I went into the wilderness searching for answers, and I came out with more questions. But how refreshing it was to not be bombarded with forceful messages, technology, and pressures from all sides. They surround us, grip us, and squeeze us tight, telling us to look a certain way, be a certain person, make certain decisions, and put on a certain front. The wilderness accepted me for who I am; not who society tries to form me to be, but the realest more pure, uncontaminated, and untainted version of me.
The one without the cool shoes, clean soapy smell, and even new cologne to go on top. As a matter of fact, the wilderness prefers for those things to get soiled, worn off, worn out, and faded in order to better blend in. The armadillo didn’t ask me “what’s next”, but allowed me the privilege of getting close enough to see his armor-like shell, just before he scurried loudly into the dry leaves of the forest. The alligator didn’t ask my “plans”, and wanted nothing to do with me, though big and scary, with a reputation preceding him. But he allowed me to get close enough to look into his eyes, before he disappeared into the dark waters. He didn’t care where I have been or where I am going. In the wilderness the most unthreatening animals tend to make the most noise, and the most threatening remain quiet, and still, until they choose to be seen.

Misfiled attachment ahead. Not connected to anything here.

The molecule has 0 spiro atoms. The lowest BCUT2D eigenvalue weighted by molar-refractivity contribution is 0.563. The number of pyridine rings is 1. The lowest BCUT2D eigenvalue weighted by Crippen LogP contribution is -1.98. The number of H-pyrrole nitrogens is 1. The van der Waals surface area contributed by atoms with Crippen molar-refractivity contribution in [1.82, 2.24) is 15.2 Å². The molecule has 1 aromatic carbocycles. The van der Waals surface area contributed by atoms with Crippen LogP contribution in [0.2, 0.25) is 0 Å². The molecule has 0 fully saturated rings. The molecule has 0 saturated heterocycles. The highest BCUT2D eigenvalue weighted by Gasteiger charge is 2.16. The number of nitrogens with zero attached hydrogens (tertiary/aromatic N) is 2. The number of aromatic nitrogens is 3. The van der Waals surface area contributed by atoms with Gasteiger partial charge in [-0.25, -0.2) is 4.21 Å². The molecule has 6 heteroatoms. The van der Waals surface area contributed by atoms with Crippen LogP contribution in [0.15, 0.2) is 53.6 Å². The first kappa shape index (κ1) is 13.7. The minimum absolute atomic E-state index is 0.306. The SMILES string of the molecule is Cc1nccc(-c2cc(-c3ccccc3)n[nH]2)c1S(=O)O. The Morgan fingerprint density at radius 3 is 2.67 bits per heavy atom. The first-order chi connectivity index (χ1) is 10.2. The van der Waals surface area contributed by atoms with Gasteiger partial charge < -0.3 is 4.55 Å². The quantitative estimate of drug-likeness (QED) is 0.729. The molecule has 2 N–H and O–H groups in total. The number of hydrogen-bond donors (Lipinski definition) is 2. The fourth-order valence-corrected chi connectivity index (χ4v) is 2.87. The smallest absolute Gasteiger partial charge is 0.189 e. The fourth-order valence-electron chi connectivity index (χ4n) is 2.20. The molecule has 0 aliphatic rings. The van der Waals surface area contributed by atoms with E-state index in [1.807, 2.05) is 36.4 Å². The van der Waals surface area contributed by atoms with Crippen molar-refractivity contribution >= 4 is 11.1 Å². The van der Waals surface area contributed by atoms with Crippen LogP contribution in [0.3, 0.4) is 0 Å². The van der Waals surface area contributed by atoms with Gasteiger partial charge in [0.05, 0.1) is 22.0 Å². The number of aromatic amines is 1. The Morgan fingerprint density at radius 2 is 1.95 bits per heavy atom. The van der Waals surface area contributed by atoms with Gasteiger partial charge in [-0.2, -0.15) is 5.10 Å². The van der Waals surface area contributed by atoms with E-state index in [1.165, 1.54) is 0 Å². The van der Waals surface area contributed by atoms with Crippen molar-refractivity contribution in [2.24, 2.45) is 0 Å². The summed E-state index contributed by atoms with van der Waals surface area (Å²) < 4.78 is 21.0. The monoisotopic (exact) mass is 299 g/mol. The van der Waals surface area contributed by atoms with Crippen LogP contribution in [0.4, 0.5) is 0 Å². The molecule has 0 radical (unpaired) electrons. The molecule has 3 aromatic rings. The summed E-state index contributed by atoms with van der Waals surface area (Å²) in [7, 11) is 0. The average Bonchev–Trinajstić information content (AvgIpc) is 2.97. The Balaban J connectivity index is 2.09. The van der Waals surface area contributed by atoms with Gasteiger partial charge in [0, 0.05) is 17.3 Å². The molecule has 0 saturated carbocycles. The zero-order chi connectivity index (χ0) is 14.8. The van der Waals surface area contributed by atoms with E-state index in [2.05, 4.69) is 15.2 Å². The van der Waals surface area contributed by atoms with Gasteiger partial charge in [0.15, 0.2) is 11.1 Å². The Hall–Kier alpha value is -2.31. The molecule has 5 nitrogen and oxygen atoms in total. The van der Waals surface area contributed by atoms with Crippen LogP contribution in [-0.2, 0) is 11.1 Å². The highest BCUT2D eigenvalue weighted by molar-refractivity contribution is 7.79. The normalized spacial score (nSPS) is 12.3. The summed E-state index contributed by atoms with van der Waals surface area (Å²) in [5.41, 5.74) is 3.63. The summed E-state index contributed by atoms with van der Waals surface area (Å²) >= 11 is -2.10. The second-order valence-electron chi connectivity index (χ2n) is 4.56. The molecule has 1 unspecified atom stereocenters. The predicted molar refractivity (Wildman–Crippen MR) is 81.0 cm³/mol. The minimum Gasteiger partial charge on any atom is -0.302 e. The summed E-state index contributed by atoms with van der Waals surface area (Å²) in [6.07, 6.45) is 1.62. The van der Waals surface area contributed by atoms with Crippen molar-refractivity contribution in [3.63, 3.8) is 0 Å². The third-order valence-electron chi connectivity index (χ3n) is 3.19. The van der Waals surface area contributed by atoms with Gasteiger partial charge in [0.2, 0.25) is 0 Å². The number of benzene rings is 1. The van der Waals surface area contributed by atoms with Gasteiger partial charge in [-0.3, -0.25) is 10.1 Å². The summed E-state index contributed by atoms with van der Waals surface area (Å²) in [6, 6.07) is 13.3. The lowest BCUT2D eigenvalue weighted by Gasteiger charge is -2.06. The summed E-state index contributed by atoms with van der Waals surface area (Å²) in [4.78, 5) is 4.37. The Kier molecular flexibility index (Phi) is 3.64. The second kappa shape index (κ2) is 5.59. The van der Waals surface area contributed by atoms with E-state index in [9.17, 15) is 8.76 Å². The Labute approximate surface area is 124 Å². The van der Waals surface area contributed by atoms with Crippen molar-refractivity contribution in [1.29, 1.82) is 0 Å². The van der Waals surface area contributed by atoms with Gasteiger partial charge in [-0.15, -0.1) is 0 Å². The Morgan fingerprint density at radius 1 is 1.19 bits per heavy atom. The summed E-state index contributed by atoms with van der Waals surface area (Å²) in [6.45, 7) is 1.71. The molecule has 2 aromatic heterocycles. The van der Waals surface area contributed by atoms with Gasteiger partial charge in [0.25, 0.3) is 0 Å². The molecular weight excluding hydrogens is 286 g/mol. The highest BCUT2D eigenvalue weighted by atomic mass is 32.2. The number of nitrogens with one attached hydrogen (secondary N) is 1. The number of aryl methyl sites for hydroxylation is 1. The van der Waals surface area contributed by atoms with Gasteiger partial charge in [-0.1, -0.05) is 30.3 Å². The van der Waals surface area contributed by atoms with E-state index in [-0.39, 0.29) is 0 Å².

I evolved into a more simple creature in the wilderness. I cared less about how I looked outside, and more about how I felt inside. I cared less about keeping my shoes clean, and more about just how dirty I could get them. I cared less about fear, and more about adventure. I cared less about worrying about what the future holds, and more about enjoying the present. The wilderness spoke so loud it drowned out the anxiety of what’s to come and forced me to surrender to the moment.
I looked into the water and saw my reflection. I saw a young, timid deer dart for his life at the sign of my canoe, and I could relate. I saw an otter, playful and silly and laughed with him. I saw a sunbathing turtle who just wanted to be, without me coming and disturbing him, and I empathized. I saw a venomous snake slither away quickly as I approached him, completely underestimating his potential, and I understood. I shouted loud and heard my voice echo, and speak back. I made certain inquiries and got answers to questions different to the ones I had asked. My questions where left unanswered, and the wilderness posed other questions I had not considered. I went into the wilderness searching for answers, and I came out with more questions.